> TELEPHONE US 212.355.5710

Coin Dealer Arrested

March 22, 2023

I rarely choose to update one of my stories, but one I wrote about a few years ago now belongs in our Dark Side section.

In December 2020, I wrote about a rare ancient gold coin, the Eid Mar, that made history when it brought far more than its ‘weight in gold.’ The sale of the coin set an auction record when it sold for $4.1M (I reported it sold for $4.2M, but that’s probably a rounding error) by the London-based auction house Roma Numismatics.

Now it turns out that the British coin dealer, Richard Beale, who owned the London auction house, has been arrested. Beale has quite the talent for creating fictional stories about the provenance of valuable coins.

Julius Caeser gold coin known as the Eid Mar

Eid Mar

First, he claimed the Eid Mar coin came from a mysterious Swiss collection that couldn’t be verified. Then, when he finally sold it at auction in 2020, he attributed it to the collection of Baron Dominique de Chambrier. And then there was the Sicily Naxos Coin, which first appeared on the market in 2013 with no provenance at all. But that didn’t stop Beale from creating a fake history for the coin and selling it at the same sale in 2020 as the Eid Mar coin for $293K! It seems like Beale should try his hand at writing fiction novels instead of dealing in coins – he certainly has a creative imagination!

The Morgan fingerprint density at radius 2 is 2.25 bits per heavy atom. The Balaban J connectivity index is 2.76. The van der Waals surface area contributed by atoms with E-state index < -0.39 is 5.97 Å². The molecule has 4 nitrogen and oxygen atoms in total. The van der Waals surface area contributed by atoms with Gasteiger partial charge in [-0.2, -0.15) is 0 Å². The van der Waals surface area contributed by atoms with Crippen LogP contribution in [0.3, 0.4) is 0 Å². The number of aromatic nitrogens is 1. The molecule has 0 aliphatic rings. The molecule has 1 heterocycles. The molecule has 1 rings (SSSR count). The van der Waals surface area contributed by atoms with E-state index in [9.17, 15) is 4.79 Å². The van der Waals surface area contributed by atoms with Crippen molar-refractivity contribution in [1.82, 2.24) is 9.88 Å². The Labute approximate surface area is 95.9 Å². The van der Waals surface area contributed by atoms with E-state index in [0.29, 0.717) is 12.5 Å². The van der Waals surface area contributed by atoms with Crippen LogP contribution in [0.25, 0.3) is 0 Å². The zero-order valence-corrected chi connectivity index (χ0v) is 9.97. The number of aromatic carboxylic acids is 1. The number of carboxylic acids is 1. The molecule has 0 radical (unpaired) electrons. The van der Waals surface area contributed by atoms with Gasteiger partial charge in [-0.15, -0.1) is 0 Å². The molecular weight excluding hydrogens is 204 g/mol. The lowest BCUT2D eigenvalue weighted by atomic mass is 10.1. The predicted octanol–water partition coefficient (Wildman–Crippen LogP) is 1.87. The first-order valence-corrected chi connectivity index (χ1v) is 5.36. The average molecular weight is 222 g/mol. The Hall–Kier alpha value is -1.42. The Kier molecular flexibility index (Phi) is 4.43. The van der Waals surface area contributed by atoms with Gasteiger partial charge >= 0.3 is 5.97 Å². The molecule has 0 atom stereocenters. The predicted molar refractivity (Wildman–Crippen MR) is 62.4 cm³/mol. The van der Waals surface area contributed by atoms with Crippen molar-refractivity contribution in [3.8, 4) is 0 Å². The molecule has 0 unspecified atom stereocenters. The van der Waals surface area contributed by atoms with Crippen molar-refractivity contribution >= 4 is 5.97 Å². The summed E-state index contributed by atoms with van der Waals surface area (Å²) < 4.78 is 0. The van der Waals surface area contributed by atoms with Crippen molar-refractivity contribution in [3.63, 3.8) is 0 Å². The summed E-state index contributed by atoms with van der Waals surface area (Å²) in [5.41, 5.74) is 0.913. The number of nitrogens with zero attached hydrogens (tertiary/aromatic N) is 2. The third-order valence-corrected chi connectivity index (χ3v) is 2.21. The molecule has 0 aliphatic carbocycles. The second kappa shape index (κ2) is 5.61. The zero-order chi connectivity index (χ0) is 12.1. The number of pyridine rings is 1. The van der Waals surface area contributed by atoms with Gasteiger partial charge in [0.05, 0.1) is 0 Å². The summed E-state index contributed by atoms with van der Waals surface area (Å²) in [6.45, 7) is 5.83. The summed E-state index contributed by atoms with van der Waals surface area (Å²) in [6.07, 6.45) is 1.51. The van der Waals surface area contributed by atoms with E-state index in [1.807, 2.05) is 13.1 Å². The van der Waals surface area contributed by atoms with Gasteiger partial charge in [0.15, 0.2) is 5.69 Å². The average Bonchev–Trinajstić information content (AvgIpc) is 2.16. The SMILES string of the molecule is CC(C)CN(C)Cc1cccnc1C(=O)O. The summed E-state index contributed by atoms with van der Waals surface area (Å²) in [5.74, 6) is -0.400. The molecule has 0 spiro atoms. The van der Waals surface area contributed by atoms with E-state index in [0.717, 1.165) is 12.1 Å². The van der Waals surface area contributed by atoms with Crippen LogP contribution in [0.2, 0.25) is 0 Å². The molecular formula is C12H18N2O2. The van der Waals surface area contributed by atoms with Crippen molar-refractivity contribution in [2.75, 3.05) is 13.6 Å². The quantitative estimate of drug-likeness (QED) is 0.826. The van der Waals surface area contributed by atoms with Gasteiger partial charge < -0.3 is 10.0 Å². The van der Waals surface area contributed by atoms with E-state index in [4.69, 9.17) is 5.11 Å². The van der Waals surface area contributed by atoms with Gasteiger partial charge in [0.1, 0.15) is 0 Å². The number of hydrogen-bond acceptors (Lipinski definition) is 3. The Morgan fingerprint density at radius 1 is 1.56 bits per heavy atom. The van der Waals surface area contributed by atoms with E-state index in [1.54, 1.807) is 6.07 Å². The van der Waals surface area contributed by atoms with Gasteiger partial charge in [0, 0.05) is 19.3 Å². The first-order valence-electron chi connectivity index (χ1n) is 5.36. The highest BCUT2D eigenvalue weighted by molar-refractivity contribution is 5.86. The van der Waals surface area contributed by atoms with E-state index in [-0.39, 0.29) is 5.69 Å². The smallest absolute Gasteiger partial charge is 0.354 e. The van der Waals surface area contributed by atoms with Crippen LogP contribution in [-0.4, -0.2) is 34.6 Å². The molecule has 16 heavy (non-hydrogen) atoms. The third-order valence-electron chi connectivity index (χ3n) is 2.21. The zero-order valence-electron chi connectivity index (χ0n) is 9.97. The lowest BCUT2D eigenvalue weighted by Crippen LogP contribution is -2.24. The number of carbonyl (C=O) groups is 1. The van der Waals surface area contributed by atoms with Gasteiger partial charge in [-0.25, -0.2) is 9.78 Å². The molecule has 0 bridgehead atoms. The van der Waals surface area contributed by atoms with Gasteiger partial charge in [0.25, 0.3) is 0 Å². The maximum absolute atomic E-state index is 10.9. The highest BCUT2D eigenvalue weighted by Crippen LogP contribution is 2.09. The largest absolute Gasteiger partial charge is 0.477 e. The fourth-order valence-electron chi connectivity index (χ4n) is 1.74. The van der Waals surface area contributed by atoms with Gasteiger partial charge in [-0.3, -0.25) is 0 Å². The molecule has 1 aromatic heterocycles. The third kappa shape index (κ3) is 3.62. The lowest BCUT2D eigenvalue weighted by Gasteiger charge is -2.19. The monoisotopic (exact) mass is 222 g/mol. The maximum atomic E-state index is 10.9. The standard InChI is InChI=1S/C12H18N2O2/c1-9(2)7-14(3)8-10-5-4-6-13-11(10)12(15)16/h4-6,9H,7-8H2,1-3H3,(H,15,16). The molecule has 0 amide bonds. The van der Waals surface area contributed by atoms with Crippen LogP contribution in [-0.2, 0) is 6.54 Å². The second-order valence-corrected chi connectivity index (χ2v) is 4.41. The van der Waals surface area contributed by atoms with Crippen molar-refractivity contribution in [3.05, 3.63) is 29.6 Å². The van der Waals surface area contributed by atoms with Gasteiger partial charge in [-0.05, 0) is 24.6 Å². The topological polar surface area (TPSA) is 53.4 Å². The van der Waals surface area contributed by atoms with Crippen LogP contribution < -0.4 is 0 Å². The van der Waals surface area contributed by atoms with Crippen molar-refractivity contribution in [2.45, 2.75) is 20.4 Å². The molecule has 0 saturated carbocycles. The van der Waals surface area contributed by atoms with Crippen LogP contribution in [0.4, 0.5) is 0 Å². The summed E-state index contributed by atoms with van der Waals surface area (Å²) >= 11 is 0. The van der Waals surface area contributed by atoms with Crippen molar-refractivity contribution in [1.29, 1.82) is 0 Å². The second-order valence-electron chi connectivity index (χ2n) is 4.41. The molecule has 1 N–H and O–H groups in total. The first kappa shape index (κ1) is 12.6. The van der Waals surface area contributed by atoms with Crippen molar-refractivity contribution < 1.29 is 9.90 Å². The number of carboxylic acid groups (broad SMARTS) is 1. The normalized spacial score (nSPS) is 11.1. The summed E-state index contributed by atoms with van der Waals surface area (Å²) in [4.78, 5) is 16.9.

Sicily Naxos Silver Coin

Sicily Naxos Silver Coin

Unfortunately for Beale, his deceitful actions were eventually uncovered when the Naxos coin, and several other items were seized at JFK airport while being smuggled into New York.

Ultimately, Beale’s luck ran out, and the Antiquities Trafficking Unit (ATU) caught him.

The ATU was created in 2017 by the Manhattan District Attorney’s Office to combat the trafficking of cultural artifacts and antiquities. The unit is lead by Assistant DA Matthew Bodganos and is staffed by experienced prosecutors, investigators, and analysts who work to identify, investigate, and prosecute individuals and organizations involved in the illegal trade of cultural heritage items.

The ATU operates in collaboration with law enforcement agencies both domestically and internationally to recover stolen artifacts and repatriate them to their countries of origin. Since their inception, they have successfully recovered thousands of artifacts worth over $300 million.

In addition to their law enforcement work, the ATU also engages in public outreach and education programs to raise awareness about the importance of protecting cultural heritage items and the risks associated with their illicit trade.

So, while their work is serious and important, the ATU also takes a proactive and engaging approach to raising awareness about cultural heritage protection. Maybe they could even organize a “Provenance 101” course for coin dealers like Beale to help them avoid similar predicaments in the future!

After the great work by the ATU, Beale is now facing charges of Grand Larceny in the First Degree and Criminal Possession of Stolen Property. I bet he wishes he had stuck to dealing with regular old coins instead of trying to get rich off of ancient treasures. Remember, folks, always tell the truth when it comes to provenance!